On July 16, 2015, the Frankfurt City Council approved the expansion of the Jewish Museum Frankfurt and the renovation of the historic Rothschild Palais. In winter that year, construction work began on the new Jewish Museum. Project management has been in the hands of the city-owned MuseumsBausteine Frankfurt GmbH. The work will soon be completed, and we look forward to opening the new museum complex in October 2020.
Renovation of the Rothschild Palais
The historically preserved rooms of the Rothschild Palais have been refurbished, carefully upgraded in places, and connected to the neighboring building. In the Rothschild Palais and the adjacent building at Untermainkai 14, fixtures from the Jewish Museum’s founding years were removed and the rooms partially restored to their historical form. Hidden from the outside, two elevators have been integrated into the transitionary area in front of the old buildings and provide easy access to all of the exhibition spaces inside.
New Permanent Exhibition on Three Floors
Our new permanent exhibition will be presented on three floors in the Rothschild Palais, where you will learn about Frankfurt’s Jewish history from 1800 to the present. Earlier centuries are the focus of the Judengasse Museum.
A special area is planned for the museum’s education department with offices for educators and two rooms for events. Most of the museum’s administrative offices will be accommodated on the uppermost floor.
The "Lichtbau" by Staab Architekten
The extension is located in the former garden behind the Rothschild Palais. Designed by Staab Architekten, it doubles the size of the museum. The spacious lower level alone will provide 630 square meters of space for future temporary exhibitions. The building contains a large foyer behind the new main entrance, an events room, and a visitors’/specialized library with an archive. There will also be space for a museum café, a shop, workshops, and administrative offices.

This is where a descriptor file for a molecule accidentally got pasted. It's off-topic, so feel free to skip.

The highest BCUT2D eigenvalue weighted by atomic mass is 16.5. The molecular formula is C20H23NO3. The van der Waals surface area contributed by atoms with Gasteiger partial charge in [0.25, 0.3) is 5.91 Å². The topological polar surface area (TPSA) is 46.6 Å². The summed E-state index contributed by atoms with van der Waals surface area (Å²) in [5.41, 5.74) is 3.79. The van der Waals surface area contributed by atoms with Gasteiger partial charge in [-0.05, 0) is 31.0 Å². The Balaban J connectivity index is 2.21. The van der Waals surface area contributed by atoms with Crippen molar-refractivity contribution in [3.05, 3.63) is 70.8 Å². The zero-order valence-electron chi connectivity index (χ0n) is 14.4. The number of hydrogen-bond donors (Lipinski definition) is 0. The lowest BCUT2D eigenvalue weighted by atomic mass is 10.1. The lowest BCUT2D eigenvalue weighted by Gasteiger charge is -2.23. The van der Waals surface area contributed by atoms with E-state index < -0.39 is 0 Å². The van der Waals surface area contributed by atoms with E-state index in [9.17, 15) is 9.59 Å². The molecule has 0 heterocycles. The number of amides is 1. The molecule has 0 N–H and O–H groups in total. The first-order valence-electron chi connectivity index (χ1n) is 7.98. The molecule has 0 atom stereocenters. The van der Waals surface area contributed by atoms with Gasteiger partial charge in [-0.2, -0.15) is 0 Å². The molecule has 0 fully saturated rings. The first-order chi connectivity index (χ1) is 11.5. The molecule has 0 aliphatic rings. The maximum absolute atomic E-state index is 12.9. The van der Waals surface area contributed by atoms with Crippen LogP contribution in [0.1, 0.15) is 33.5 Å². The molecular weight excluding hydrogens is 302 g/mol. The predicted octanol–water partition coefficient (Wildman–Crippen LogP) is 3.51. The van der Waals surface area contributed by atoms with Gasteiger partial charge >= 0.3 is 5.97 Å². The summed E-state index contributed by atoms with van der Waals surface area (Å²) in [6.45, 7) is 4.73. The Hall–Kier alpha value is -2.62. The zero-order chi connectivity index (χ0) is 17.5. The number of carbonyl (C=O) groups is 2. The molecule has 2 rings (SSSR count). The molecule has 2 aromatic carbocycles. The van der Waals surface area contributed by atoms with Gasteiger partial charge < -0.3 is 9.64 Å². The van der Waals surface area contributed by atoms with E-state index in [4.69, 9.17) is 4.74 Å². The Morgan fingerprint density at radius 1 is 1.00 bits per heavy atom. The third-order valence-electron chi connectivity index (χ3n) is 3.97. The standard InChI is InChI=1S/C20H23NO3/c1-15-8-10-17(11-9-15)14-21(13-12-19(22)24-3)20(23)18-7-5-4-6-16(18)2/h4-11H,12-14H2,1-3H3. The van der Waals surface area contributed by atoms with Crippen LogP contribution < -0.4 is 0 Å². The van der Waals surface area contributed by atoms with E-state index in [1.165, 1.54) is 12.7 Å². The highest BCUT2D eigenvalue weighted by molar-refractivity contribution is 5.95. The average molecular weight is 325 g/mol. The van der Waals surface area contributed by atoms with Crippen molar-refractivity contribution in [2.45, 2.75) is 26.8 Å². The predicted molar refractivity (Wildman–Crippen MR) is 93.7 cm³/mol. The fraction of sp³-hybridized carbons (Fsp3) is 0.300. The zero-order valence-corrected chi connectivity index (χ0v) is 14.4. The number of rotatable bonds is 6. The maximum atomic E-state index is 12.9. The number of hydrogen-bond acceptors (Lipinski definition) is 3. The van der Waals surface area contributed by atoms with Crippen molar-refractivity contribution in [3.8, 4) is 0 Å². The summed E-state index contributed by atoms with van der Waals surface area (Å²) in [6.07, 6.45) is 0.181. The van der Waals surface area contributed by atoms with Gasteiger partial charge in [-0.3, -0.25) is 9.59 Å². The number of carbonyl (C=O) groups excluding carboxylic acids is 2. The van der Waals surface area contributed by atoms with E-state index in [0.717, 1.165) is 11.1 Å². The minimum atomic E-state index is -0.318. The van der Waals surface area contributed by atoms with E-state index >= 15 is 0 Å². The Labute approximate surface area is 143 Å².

In this film, architect Volker Staab talks to our director Mirjam Wenzel about his ideas for the design of our new "Lichtbau" and his concept of "protected openness" that characterizes the museum's architecture. Available with English subtitles.
Photographer Norbert Miguletz documented the construction work on the new Jewish Museum over five years. This time-lapse video was created from the resulting footage.
The 'Lichtbau' by Staab Architekten is characterized by open spaces, clear lines of view, and ample light.
View into the light-flooded atrium. The 'Lichtbau' by Staab Architekten is characterized by open spaces, clear lines of view, and ample light.
Cross-section of the new building showing the split-level design of the central atrium.
Cross-section of the old and new buildings showing the link between them.
In diesem Film erläutert der Architekt Volker Staab im Gespräch mit unserer Direktorin Mirjam Wenzel seine Ideen zu dem Entwurf unseres neuen Lichtbaus und sein Konzept einer "geschützten Offenheit", das die Museumsarchitektur prägt.
The interior design is characterized by striking contrasts between exposed concrete surfaces and warm wood paneling. Open spaces, pools of light, and a split-level design create an unexpected spatial experience. The heart of the architecture is a light-flooded atrium surrounded by public and non-public areas. Visitors to the library and café can peer through large windows into the hall below.
The New Museum Forecourt
The "Lichtbau" and the Rothschild Palais open into an appealing new museum forecourt facing the Wallanlagen park. In 2019, this urban space was named Bertha-Pappenheim-Platz and is now the museum’s official new address. Where the old and new buildings meet, visitors are welcomed by an eleven-meter-high tree sculpture by Ariel Schlesinger that is visible from a distance.